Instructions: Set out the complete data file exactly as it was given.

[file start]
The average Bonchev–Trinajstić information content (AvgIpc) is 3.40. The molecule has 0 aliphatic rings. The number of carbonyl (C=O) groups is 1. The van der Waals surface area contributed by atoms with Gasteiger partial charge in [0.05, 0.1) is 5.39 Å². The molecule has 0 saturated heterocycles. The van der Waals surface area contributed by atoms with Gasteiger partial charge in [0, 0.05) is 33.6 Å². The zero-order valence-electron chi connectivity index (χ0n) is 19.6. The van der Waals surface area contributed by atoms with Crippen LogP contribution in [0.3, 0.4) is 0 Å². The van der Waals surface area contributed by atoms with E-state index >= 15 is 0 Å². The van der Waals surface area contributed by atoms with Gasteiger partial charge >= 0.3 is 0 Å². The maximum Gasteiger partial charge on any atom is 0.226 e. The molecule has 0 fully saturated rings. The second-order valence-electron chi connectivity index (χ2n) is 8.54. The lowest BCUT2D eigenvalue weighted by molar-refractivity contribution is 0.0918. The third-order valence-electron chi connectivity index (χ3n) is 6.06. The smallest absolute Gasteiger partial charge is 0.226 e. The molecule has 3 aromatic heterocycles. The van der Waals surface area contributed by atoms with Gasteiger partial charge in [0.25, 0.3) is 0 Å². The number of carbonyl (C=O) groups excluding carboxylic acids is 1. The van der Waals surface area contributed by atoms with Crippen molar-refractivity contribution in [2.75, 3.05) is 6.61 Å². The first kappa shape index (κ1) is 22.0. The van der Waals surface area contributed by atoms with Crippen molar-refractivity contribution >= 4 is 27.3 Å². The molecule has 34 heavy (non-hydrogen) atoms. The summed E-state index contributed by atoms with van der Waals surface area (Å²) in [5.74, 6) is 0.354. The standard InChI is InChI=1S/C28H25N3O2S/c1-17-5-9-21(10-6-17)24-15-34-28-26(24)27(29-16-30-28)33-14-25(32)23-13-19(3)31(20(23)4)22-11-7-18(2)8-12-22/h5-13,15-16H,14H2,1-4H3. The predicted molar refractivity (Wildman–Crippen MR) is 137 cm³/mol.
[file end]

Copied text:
The average Bonchev–Trinajstić information content (AvgIpc) is 3.40. The molecule has 0 aliphatic rings. The number of carbonyl (C=O) groups is 1. The van der Waals surface area contributed by atoms with Gasteiger partial charge in [0.05, 0.1) is 5.39 Å². The molecule has 0 saturated heterocycles. The van der Waals surface area contributed by atoms with Gasteiger partial charge in [0, 0.05) is 33.6 Å². The zero-order valence-electron chi connectivity index (χ0n) is 19.6. The van der Waals surface area contributed by atoms with Crippen LogP contribution in [0.3, 0.4) is 0 Å². The van der Waals surface area contributed by atoms with E-state index >= 15 is 0 Å². The van der Waals surface area contributed by atoms with Gasteiger partial charge >= 0.3 is 0 Å². The maximum Gasteiger partial charge on any atom is 0.226 e. The molecule has 0 fully saturated rings. The second-order valence-electron chi connectivity index (χ2n) is 8.54. The lowest BCUT2D eigenvalue weighted by molar-refractivity contribution is 0.0918. The third-order valence-electron chi connectivity index (χ3n) is 6.06. The smallest absolute Gasteiger partial charge is 0.226 e. The molecule has 3 aromatic heterocycles. The van der Waals surface area contributed by atoms with Gasteiger partial charge in [0.25, 0.3) is 0 Å². The number of carbonyl (C=O) groups excluding carboxylic acids is 1. The van der Waals surface area contributed by atoms with Crippen molar-refractivity contribution in [2.75, 3.05) is 6.61 Å². The first kappa shape index (κ1) is 22.0. The van der Waals surface area contributed by atoms with Crippen molar-refractivity contribution >= 4 is 27.3 Å². The molecule has 34 heavy (non-hydrogen) atoms. The summed E-state index contributed by atoms with van der Waals surface area (Å²) in [5.74, 6) is 0.354. The standard InChI is InChI=1S/C28H25N3O2S/c1-17-5-9-21(10-6-17)24-15-34-28-26(24)27(29-16-30-28)33-14-25(32)23-13-19(3)31(20(23)4)22-11-7-18(2)8-12-22/h5-13,15-16H,14H2,1-4H3. The predicted molar refractivity (Wildman–Crippen MR) is 137 cm³/mol.